Well, they didn’t open up sooner, I still had to wait until it was almost dark, but I found out something new; having never watched them open up before, I had a wonderful surprise in store for me. As it turns out, the blossoms open at a pace that can be observed live, without the aid of time lapse photography. It’s not as fast as a mimosa pudica’s reaction, but it’s fast enough for a person to stand (or sit) there and watch it open. Nature is wonderful!

I hope you enjoy this set of photographs. I took them with my PEN E-P3, whose IBIS mechanism was recently repaired by Olympus Czechia and is now working so well, it’s tempting to use it as my main camera. I plan to use it a lot more than before, that’s for sure. By the way, my setup included the M.Zuiko 25mm f1.8 lens and the lovely and inexpensive MCON-P02 Macro Adapter. It works with several more lenses from Olympus and it’s small and lightweight, so it even fits in your pocket.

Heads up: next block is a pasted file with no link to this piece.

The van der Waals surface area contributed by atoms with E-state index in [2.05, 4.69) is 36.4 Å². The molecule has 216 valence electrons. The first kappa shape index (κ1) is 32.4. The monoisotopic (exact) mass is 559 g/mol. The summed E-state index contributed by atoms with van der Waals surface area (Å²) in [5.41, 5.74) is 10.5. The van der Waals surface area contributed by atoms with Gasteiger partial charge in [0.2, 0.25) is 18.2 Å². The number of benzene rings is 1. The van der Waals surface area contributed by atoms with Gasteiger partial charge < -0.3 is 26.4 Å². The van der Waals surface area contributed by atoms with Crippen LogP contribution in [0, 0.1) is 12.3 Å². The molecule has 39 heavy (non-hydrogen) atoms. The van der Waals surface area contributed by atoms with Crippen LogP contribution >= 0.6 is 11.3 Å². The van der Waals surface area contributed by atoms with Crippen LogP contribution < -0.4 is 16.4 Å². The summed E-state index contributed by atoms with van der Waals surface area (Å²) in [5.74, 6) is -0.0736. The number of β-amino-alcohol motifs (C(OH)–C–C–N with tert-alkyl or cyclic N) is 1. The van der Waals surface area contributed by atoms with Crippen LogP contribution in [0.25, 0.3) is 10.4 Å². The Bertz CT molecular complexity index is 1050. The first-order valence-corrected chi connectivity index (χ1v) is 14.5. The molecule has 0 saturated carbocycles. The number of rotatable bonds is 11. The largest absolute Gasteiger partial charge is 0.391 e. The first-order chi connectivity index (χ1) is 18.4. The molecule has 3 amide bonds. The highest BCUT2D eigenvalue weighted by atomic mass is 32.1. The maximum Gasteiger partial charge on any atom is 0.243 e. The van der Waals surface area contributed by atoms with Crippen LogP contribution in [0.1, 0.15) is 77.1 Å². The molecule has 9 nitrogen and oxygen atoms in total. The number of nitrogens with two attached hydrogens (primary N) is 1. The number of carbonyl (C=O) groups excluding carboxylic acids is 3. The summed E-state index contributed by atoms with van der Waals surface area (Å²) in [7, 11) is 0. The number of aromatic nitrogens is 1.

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Places

Summertime in our garden

I was going through old(er) photos of mine taken in 2009, and I put together a lovely collection of summertime photos from our garden (even if I do say so myself). Look, I know it’s not summer now. It’s winter (sort of). Each season has its purpose and is beautiful in its own way. Should we get some snowfall or at least some frost, I’ll probably be out there taking photos that you’ll be able to see here. So I could have scheduled this post to publish sometime in May, or I could let you see these photos now, and let you dream of this next summer, which I hope is going to be a beautiful one for all of us. (Unless you’re in the Southern hemisphere, in which case you’ve already got your summer. Isn’t it weird how that works out?) Enjoy the photos, there are 82 of them!

These photos were taken with the following cameras: Canon EOS 5D, Olympus Camedia C-770 UZ and Canon EOS Rebel XTi. For the Canon cameras, I used the following lenses: EF 100mm f/2.8 Macro, EF 50mm f/1.4, and the EF 24-105mm f/4L.

Canon EOS 5D (front)

Olympus Camedia C-770 UZ

Canon EOS Rebel XTi

Canon EF 24-105mm f4L IS USM Lens

Canon EF 24-105mm f4L IS USM Lens

Canon EF 50mm f1.4 USM Lens

Canon EF 50mm f1.4 USM Lens

 

Canon EF 100mm f2.8 Macro USM Lens

Canon EF 100mm f2.8 Macro USM Lens

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Places

A jaunt through the mountains near Bran